Disaster risk reduction through community safety and resilience

Published: 2 November 2010

Statement by Ms Elyse Mosquini of the IFRC Delegation to the United Nations, at the Second Committee of the United Nations General Assembly, in New York

Madam Chair,

It is my pleasure on behalf of the International Federation of Red Cross and Red Crescent Societies (IFRC) to address the Second Committee on sub-item C., International Strategy for Disaster Reduction.

As I speak, thousands of Red Cross and Red Crescent volunteers are responding to recent disasters – six of which are occurring in South East Asia alone, while others of major humanitarian magnitude are impacting communities in the Caribbean and West and Central Africa. Globally, IFRC now has 52 active appeals representing a need of over 1.8 billion US dollars. These facts substantiate the need to invest in disaster risk reduction. From the humanitarian perspective, risk reduction saves not only money, but more importantly, lives and livelihoods.

IFRC takes a holistic approach to disaster risk reduction, aiming to strengthen both community safety and resilience. When provided with support to prioritize and manage their own risks, a community’s capacity to absorb shocks, whether related to food security, livelihoods, health, infrastructure or other sectors, is increased. Through this long-term approach, development gains are secured and further economic growth is enabled. IFRC is also increasingly factoring the effects of climate change into our work, recognizing that the more resilient a community is, the better able it is to adapt to changing weather patterns and increased uncertainty.

Madam Chair,

I offer an example from the Democratic Peoples Republic of Korea, a country highly vulnerable to natural hazards, including flooding and mudflows, drought and fires, as well as harsh winters. For the past five years, the National Red Cross Society – in its capacity as auxiliary to the government in disaster response – has been implementing a disaster management programme across 100 communities in the most flood-prone provinces in the country.

Working with community disaster management committees established under the programme, the National Society is raising awareness of disaster risks and bringing preparedness skills to the community. They are combining structural mitigation measures, such as building river embankments, with softer measures, such as early warning, contingency planning and risk mapping. Creative initiatives are also underway: for example, ten of these communities, with material support from the National Society, built community greenhouses – from which 50 per cent of the vegetables produced are distributed to vulnerable households, and the remainder sold at local markets to raise income for future disaster preparedness activities.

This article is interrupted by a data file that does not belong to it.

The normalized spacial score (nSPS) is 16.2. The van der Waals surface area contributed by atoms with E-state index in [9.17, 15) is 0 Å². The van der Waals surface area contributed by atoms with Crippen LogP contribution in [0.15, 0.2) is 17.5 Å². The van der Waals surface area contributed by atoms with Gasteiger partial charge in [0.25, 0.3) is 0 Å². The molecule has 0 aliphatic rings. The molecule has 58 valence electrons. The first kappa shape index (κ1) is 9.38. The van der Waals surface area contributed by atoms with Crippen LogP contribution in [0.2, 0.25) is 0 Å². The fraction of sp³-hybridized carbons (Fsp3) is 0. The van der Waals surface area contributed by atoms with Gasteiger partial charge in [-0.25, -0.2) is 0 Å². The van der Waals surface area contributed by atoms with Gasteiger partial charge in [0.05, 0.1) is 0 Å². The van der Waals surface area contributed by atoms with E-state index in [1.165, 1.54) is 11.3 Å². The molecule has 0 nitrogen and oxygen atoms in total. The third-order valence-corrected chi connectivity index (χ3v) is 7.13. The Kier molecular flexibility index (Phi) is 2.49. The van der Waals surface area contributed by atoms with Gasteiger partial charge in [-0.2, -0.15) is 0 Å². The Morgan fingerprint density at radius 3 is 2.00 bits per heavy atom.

Madam Chair,

As underscored in the UN Secretary-General’s recent report on the Implementation of the International Strategy for Disaster Reduction, disaster risk is an increasing problem in urban areas where risk, population and economic assets are concentrated. For the first time in history, more people now live in an urban environment than a rural one; and in the last decade alone, the urban population in developing countries has risen by 77 per cent. Given the already large deficit in infrastructure and services in these developing population centres, the urban risk divide is expected to grow wider as climate change brings on ever more severe disaster impacts in some of the world’s most vulnerable locations.

Recognising this concerning trend and supporting the ISDR’s safer city campaign, IFRC chose urban risk as the theme for our latest annual World Disasters Report. The report explores urban risk in its different facets and presents a number of recommendations to reduce this risk and build resilience. One of the report’s key findings is the importance of good urban governance. This is essential to ensure that people are empowered, involved and consulted in the development of their urban environment - and not marginalized and left exposed to disasters, climate change, violence and ill health.

IFRC has endorsed the ISDR campaign Making Cities Resilient: My city is getting ready. In direct support of the campaign, IFRC is embarking on a 12 month research programme to clarify its policy direction and approaches regarding urbanization.

Madam Chair,

As an active member of the ISDR, the International Red Cross and Red Crescent Movement is committed to the Hyogo Framework for Action (HFA). In coordination with the ISDR, and as a direct contribution to the mid term review of the HFA, IFRC conducted its own revision (with participation of National Societies and our Secretariat structure) and submitted a report to the ISDR.

The UN Secretary-General’s report identifies as a major challenge in the implementation of the HFA, reaching vulnerable communities. With our global network of national societies and community-based volunteers, the Red Cross Red Crescent is committed to meeting this challenge. Our goal over the remaining five years of the HFA is to accelerate progress, particularly in the priority area of “reducing underlying risk” so that collectively we can continue saving lives.

Thank you.

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